So many things that we have in our daily and working lives stem from injection moulding. Injection moulding is a brilliant process that allows us to create and manufacture pretty much any shape we need. This means that it can make toys, packaging or items for industrial machinery. With the increase use of 3D shaping and modelling these designs can be even more complicated. A company that knows a lot about the process of Injection Moulding can be reached at https://www.meadex.co.uk/services/#injection-moulding should you have the need of such a service.
Injection moulding dates back to 1872 and John Wesley Hyatt’s invention. The mould was carved and pressed out and then the polymer plastic was injected into the moulds with something akin to a hypodermic needle and a heated barrel. The industry was not massive. For the most part it made mass produced items like buttons, handheld combs and collar stays to keep them rigid. The plastic that was used was cellulose nitrate. This was fine but if it was heated too much it could easily catch fire. Cellulose acetate, invented in 1903 was a much better prospect as it wasn’t as flammable. It became an even better prospect when it was turned into powder form as this made it much easier to transport, melt and inject.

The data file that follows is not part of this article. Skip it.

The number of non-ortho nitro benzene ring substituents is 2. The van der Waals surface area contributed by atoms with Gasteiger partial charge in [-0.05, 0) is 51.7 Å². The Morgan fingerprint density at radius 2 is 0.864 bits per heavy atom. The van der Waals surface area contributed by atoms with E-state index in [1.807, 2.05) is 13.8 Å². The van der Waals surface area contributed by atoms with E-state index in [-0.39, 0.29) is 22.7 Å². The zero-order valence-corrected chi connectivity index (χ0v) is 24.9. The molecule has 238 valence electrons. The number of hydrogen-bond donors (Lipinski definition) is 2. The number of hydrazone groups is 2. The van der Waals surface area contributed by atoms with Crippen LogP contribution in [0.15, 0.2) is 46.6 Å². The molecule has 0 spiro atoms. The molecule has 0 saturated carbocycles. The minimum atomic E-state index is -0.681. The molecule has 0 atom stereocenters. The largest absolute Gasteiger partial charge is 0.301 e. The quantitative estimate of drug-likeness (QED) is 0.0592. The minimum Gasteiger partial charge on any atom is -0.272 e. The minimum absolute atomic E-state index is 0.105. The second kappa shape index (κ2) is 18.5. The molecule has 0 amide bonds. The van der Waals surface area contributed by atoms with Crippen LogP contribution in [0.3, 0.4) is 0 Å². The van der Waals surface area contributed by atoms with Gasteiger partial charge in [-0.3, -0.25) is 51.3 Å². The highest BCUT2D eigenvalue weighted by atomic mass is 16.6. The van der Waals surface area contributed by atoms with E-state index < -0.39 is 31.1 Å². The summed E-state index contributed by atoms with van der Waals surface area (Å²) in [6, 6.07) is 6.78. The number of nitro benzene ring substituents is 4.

This progress takes us up to World War two and the process finds itself at the forefront of development. Both sides need to develop items quickly and cheaply and the injection moulding process. James Watson Hendry made a breakthrough in America when he was able to introduce a screw injection machine. The rate of injection had greater control and the quality of the products was better. Once he added a gas injection powered system there was no stopping him in terms of speed in which products could be produced, like water cans, eating utensils and torches for the war effort. More importantly the system was able to use recycled plastics for the first time either on their own or mixed with new. The gas injection system also allowed for the moulded products to be hollow as well as solid.
This innovation meant that plastic production outstripped steel as we could now make plastic pipes and packaging, Construction materials for buildings, the automotive industry and aerospace parts. It also accounts for a huge amount of toy production. Along way from buttons and combs.